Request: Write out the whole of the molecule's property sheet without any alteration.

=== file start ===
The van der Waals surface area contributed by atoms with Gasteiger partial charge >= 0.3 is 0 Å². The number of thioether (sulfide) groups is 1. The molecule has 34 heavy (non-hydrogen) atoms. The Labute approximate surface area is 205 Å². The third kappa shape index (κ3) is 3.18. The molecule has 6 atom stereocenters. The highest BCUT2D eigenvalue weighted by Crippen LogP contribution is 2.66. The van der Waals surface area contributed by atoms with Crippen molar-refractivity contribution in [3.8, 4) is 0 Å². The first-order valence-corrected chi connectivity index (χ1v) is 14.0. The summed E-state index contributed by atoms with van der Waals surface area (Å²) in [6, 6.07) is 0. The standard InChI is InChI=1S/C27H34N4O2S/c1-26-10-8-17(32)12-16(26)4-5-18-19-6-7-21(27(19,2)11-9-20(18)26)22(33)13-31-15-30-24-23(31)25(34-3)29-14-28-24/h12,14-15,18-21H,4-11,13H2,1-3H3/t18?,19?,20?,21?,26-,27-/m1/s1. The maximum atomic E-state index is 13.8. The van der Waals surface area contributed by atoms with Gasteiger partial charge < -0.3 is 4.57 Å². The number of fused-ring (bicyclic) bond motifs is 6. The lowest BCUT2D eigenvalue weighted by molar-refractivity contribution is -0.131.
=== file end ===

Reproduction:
The van der Waals surface area contributed by atoms with Gasteiger partial charge >= 0.3 is 0 Å². The number of thioether (sulfide) groups is 1. The molecule has 34 heavy (non-hydrogen) atoms. The Labute approximate surface area is 205 Å². The third kappa shape index (κ3) is 3.18. The molecule has 6 atom stereocenters. The highest BCUT2D eigenvalue weighted by Crippen LogP contribution is 2.66. The van der Waals surface area contributed by atoms with Crippen molar-refractivity contribution in [3.8, 4) is 0 Å². The first-order valence-corrected chi connectivity index (χ1v) is 14.0. The summed E-state index contributed by atoms with van der Waals surface area (Å²) in [6, 6.07) is 0. The standard InChI is InChI=1S/C27H34N4O2S/c1-26-10-8-17(32)12-16(26)4-5-18-19-6-7-21(27(19,2)11-9-20(18)26)22(33)13-31-15-30-24-23(31)25(34-3)29-14-28-24/h12,14-15,18-21H,4-11,13H2,1-3H3/t18?,19?,20?,21?,26-,27-/m1/s1. The maximum atomic E-state index is 13.8. The van der Waals surface area contributed by atoms with Gasteiger partial charge < -0.3 is 4.57 Å². The number of fused-ring (bicyclic) bond motifs is 6. The lowest BCUT2D eigenvalue weighted by molar-refractivity contribution is -0.131.